Supercharged 1999 Chevy Corvette - Mile-High Testbed

Who Says A Guinea Pig Can't Run Fast Or Look Good?

Rob Wallace III Feb 1, 2002 0 Comment(s)
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It's not every day that you meet someone who actually wants to blow up his Corvette's engine. Yet, that's exactly what Rich Lenhart is trying to do. As head man at Corvette Connection in Denver, Rich and his '99 coupe are taking one for the team in the name of R&D. But being donated to science has been anything but a death sentence for this C5, as all sorts of new toys-and wretched amounts of horsepower-have the Vette teeming with life!

Rich and his wife, Denise, have been avid members of the Corvette hobby for quite some time. When they bought a C5 in April of 2000, it was immediately destined to be the "Baddest Vette in town," according to Rich. After a year of playing, tweaking, and modifying the potent and eye-catching coupe, Rich has taken the Colorado high country by storm, but the upgrades continue. "My personal goal," asserts Rich, "was to build a show-stopping performance vehicle that can be street driven (Never trailered!) to all shows and race events." It runs 12.2s and 117 mph in the quarter at 5,280 feet elevation (equating to high 10's at sea level), can take a corner like it was on rails, and is civilized and legal on the street. "I have hit that goal, and have plans to go even faster!"

The Vette is currently powered by the original LS1 block, but that's not to say it's anywhere near stock. Underneath the custom-painted GM Performance Parts carbon fiber engine cover lurks an '01 LS6 intake manifold being force-fed by an 11-pound ATI Procharger DI-SC supercharger. Being dissatisfied with the quality of existing installation kits for the blower, Corvette Connections designed their own kit for a clean and efficient fitment. They also have tried many interesting tricks, like reconfiguring the windshield reservoir into an aftercooler system. Thirty-pound injectors feed fuel to the engine, and 1 3/4-inch HPC-coated headers allow spent gases to escape out the other end via a four-inch exhaust system. With the addition of some extremely precise computer tuning, Rich is squeezing 594 lbs-ft of torque and 547 rear-wheel horsepower out of the LS-1 at 5,280 feet elevation-that equates to 635 horses at sea level!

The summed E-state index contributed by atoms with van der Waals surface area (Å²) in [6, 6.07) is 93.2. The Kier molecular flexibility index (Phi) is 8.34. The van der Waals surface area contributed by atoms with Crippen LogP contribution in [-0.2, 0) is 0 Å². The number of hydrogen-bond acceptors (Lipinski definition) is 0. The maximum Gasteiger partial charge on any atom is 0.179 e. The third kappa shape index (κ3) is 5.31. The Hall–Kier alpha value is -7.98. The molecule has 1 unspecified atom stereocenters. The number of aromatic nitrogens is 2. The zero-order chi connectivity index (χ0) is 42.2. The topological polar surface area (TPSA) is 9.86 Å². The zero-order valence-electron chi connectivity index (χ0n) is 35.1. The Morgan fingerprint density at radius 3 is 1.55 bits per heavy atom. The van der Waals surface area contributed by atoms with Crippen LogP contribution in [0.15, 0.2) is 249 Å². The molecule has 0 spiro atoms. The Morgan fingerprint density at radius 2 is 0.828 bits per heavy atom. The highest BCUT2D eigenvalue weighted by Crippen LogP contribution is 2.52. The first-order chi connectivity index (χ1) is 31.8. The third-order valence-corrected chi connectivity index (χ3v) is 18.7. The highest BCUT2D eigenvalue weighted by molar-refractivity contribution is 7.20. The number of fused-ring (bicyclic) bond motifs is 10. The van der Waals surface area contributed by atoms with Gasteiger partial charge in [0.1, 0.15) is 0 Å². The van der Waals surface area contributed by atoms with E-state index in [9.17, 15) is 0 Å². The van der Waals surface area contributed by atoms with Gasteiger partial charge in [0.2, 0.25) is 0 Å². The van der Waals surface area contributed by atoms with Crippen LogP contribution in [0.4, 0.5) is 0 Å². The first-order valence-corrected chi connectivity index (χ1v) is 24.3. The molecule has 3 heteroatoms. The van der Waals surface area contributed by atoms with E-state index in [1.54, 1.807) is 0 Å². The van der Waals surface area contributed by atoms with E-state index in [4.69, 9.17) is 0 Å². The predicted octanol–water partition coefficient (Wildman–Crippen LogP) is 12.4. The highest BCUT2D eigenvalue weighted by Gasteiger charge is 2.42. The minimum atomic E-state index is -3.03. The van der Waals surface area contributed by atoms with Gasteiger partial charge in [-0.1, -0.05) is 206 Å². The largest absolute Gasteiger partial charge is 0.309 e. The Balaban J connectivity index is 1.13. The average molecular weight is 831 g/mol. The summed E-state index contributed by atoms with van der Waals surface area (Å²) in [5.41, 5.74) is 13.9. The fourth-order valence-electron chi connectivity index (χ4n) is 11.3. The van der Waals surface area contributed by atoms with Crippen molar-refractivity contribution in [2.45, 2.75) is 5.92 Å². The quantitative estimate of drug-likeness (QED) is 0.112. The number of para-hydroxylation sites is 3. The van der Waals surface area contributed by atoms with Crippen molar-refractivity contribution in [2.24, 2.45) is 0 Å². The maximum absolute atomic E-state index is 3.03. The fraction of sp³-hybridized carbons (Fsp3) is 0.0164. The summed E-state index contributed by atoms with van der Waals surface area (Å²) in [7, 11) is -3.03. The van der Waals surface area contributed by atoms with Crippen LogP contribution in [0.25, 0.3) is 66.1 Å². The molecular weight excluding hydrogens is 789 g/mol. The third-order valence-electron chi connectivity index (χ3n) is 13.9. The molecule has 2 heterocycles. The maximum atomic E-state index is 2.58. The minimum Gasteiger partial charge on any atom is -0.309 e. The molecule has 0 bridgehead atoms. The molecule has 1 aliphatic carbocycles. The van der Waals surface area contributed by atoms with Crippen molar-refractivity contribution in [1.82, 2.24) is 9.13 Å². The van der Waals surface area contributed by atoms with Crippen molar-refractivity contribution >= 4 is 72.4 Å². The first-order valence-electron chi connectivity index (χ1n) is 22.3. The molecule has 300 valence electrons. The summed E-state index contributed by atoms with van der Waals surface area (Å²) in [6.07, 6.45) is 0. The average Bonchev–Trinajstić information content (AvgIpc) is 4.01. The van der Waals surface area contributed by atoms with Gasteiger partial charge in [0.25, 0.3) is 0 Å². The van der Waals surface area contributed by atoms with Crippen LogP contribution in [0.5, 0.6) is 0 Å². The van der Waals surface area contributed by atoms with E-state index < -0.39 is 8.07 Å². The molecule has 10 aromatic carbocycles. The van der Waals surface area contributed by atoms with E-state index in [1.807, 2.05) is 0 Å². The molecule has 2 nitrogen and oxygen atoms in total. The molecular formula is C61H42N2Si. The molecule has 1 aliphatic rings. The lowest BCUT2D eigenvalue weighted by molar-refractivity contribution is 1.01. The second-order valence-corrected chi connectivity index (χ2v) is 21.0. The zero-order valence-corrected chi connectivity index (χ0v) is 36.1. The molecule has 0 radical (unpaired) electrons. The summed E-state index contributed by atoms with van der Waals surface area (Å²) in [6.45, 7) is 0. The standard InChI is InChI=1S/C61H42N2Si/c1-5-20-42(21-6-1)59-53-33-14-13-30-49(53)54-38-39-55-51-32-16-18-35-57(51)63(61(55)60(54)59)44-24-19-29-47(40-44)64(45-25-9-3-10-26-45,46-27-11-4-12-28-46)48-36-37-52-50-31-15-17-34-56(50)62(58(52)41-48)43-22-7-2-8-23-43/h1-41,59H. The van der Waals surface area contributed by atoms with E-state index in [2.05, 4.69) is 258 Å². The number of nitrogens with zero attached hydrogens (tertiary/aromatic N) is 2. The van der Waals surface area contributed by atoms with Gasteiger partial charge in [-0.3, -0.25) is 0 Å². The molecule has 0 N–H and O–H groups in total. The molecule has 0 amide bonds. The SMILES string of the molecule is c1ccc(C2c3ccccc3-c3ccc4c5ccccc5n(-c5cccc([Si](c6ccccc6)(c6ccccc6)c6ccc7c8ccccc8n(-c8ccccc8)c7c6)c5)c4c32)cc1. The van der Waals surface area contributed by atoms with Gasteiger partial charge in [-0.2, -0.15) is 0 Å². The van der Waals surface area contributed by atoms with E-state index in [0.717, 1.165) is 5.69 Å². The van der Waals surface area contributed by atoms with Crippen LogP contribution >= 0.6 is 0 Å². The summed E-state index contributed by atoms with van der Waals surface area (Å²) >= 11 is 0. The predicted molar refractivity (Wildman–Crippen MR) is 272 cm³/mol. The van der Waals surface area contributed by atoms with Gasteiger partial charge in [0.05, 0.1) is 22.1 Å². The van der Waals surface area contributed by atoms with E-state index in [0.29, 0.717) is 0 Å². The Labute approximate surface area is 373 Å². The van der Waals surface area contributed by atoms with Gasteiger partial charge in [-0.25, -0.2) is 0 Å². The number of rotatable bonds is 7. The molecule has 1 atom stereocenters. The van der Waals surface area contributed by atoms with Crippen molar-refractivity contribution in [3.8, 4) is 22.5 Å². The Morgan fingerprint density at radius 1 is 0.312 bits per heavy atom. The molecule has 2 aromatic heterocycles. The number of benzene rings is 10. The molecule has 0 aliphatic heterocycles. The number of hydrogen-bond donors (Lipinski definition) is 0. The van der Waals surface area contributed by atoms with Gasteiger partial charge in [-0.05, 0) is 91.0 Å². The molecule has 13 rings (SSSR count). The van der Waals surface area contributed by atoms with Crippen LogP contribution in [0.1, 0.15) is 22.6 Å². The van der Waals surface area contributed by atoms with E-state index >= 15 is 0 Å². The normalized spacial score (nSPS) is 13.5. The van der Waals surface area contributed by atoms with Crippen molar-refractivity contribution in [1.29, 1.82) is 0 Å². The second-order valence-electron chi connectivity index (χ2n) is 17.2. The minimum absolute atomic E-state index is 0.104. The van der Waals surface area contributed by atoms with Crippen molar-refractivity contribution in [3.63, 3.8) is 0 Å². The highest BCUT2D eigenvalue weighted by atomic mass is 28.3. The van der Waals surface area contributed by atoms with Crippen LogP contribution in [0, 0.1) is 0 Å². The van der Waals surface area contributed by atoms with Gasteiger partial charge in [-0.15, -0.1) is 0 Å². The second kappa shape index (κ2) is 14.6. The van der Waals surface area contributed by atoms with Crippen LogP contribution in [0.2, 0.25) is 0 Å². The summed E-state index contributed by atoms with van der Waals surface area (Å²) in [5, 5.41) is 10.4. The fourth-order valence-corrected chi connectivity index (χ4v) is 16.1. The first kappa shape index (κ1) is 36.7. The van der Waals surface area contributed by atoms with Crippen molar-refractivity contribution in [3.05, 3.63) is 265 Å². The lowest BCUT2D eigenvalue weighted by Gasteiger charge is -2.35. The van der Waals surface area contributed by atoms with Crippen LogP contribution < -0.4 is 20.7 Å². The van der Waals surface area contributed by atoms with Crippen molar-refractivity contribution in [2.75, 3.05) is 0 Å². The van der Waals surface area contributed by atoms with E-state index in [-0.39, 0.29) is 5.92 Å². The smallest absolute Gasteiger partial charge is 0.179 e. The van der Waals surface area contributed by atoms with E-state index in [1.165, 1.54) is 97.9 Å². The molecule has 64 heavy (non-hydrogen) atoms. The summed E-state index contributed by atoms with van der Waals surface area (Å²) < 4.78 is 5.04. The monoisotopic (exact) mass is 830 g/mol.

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All that power is coming from a stock LS-1 short-block, and going through a 4L60-E with a 2,800-rpm torque converter, and 3.73:1 gears in the transaxle give the C5 even more snap. In addition to RPO F45 Real Time Dampening, Bilstein shocks help to plant Weld Racing 18x9.5-inch front and 20x9.5-inch rear wheels, which are wrapped in P275/40ZR (front) and P335/30ZR (rear) Bridgestone Potenza S-02 Pole Position tires. The C5 has GM Racing T-1 anti-roll (stabilizer) bars both front and back to straighten out the curves, and Baer Brakes' drilled and slotted rotors with massive four-piston calipers on all four corners to match the Vette's excessive acceleration capabilities.

As much fun as the "mild" engine is, it is only a testbed. Rich wants to find out just how much stress an LS1 with a stock bottom end can handle. He wants to kill it, and is ready to build a really bad engine if-and-when the current configuration gives up. He estimates the Vette would be back in commission within three or four days time, and better than ever! When the time comes, Rich's guys will machine the LS1 block, and then take it from the stock 346 out to 383 cubic inches. A Lunati crankshaft, 6.125-inch rods, and cam will help fortify the bottom end, along with forged Ross 9.00:1-compression pistons, Total Seal rings, Clevite bearings, and hardened pushrods. On top, a set of Stage II Flowed aluminum heads have been ported, polished and CC'ed, and are awaiting their turn with titanium 1.82 ratio rocker arms and titanium retainers.

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